The contribution of vascular compromise to SCI during anaesthesia is most often under-emphasized while the consequences of movement over-emphasised. The duration of compression is an important factor unless the deformation is extreme. It is believed that prolonged compression and/or stretching of nervous tissue even to a minor degree eventually result in hypoperfusion of the cord.  The compression of the cord during laryngoscopy has not been quantified. Flexion of the spine causes elongation of the cord with narrowing of the diameter of longitudinal vessels and extension causes increase in the cord diameter and folding of ligamentum flavum, which exerts pressure on the cord and posterior longitudinal vessels. Flow through radicular vessels is believed to be obstructed during cervical movement. Alteration of spinal curvature can increase cerebrospinal fluid pressure and reduce cord perfusion pressure by 20 mm Hg.  However, limited available evidence suggests that allowing some flexion or extension of the head is unlikely to cause secondary injury and may facilitate prompt intubation in difficult cases. Patients with pre-existing myelopathy are probably at greater risk.
| Safety of Laryngoscopy in Unstable Cervical Spine|| |
The potential merits and dangers of laryngoscopy for intubation in patients with injury to the cervical spine or spinal cord continue to be debated. The reports of safe use of direct laryngoscopy are given in [Table 3].
It is important to note that the intubations were performed by experienced personnel in all these reports with maintenance of stabilisation. They reported no statistically significant difference in neurological deterioration between intubated and un-intubated patients with critical cervical spine injury.  There were no differences in neurological outcome whether intubation was performed while the patient was awake or under general anaesthesia, or comparing oral tracheal intubation with other techniques. ,, Shatney et al. have reported safety of orotracheal intubation in patients with unstable high cervical fractures.  It is expected that undiagnosed cervical spine injury requiring immediate airway control would have a worse neurological outcome. However, no worsening of neurological outcomes occurred in patients managed with emergency orotracheal intubation in hitherto unrecognised cervical spine injury.  While it will never be possible to prove that direct laryngoscopy is completely safe, it is accepted that establishing a tracheal airway takes precedence over theoretical risks in practice.
| Need for Alternative Airway Management in Cervical Spine Disorders|| |
Cervical spine disorders can be associated with difficult intubation. Pre-anaesthetic prediction of difficult laryngoscopy remains problematic.  A poor glottic view could pose a hazard to patients with unstable cervical spines if/when the laryngoscopist applies additional force in attempts to improve glottic visualisation.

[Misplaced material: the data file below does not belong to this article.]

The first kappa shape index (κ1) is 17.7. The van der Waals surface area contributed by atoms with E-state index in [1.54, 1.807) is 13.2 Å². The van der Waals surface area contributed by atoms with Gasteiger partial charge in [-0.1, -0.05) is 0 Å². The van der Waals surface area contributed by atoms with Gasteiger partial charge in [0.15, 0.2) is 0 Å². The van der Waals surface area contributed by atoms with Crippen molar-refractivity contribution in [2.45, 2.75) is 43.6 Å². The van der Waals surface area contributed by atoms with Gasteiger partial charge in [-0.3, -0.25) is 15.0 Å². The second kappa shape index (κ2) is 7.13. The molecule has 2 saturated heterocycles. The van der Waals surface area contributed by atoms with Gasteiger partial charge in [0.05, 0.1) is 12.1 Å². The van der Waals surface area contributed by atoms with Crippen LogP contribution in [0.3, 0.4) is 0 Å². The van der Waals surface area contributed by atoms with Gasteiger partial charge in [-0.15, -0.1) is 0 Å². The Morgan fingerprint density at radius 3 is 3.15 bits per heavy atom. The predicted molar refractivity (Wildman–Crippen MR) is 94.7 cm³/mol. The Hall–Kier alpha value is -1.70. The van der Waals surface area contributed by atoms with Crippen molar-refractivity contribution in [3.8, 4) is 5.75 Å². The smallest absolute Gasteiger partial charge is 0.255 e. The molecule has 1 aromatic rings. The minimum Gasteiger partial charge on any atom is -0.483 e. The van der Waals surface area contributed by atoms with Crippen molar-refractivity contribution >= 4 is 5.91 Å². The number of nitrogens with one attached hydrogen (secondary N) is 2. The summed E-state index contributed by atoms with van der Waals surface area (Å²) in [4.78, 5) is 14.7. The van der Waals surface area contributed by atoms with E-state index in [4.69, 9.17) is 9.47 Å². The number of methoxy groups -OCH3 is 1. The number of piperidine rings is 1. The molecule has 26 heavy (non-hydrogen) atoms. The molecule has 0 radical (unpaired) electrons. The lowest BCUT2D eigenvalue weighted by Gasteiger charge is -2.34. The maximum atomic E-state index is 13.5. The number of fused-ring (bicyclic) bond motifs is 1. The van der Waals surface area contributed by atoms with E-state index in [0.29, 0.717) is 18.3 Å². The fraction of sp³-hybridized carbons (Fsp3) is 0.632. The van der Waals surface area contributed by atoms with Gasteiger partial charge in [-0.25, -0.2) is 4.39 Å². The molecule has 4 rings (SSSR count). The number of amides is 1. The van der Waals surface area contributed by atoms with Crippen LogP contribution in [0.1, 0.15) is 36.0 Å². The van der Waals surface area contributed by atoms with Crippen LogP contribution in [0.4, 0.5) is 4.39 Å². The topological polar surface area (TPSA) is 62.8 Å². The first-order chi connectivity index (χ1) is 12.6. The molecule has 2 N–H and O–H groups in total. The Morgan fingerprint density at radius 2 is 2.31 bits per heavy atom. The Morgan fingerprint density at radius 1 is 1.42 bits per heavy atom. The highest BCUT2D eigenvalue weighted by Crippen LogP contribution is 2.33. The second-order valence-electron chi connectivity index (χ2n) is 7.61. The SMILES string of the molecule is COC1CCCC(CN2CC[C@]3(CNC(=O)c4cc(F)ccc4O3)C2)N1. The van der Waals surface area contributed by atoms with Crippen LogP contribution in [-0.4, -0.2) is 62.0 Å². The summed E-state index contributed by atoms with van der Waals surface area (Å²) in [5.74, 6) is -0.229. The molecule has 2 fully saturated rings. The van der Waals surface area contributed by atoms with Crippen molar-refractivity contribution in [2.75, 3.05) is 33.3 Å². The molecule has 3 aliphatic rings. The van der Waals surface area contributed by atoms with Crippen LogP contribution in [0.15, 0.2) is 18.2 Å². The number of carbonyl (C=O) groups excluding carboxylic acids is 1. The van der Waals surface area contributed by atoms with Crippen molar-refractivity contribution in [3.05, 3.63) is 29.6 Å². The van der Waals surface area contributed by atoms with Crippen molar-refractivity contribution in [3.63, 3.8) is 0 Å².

Causes for difficult airway management in cervical spine disorders
There may be greater difficulty in obtaining a good laryngeal exposure when manual in-line stabilization (MILS) is applied.  Ethical and methodologic constraints preclude controlled trials of MILS though recent work questions its effectiveness. Cervical spine disease is in itself a cause of difficult direct laryngoscopy. Lesions affecting the OAA complex are the most likely to result in difficult laryngoscopy.  Iatrogenic causes (fixators, collars) and arthritic processes are additional contributing factors.  Reduced mouth opening often compounds the problem of poor OAA extension. Arthritic involvement of the temporo-mandibular joint (TMJ) may be present, but OAA extension is necessary for normal mouth opening even in subjects with normal TMJ. 
Alternatives to direct laryngoscopy
Despite the presumed safety and efficacy of direct laryngoscopy with MILS, persevering with difficult direct laryngoscopy may be unsafe in many patients, particularly 'unstable' patients who are functionally preserved. Alternative techniques that do not require direct visualisation warrant investigation. Safety of awake fibreoptic intubation in patients with cervical spine disorders is established. Promising alternative techniques include intubation through supraglottic airways, lightwand, optical stylets, Bullard laryngoscope, intubating laryngeal mask airway, with/without fibreoptic guidance, C-Traq, video laryngoscopes such as Glidescope Airway Scope, Airtraq. The cervical movement with the alternative techniques of intubation are summarised in [Table 4]. The indirect techniques for tracheal intubation cause less cervical movement than does the direct laryngoscope. Fibreoptic stylets and periscope-like devices allow trained clinicians to apply MILS and obtain better visualization, possibly with less force. However, there is lack of evidence that one method of airway management in patients with cervical disease is better than another in terms of efficacy, safety and neurological outcome. Practitioners should use a technique in which they are competent.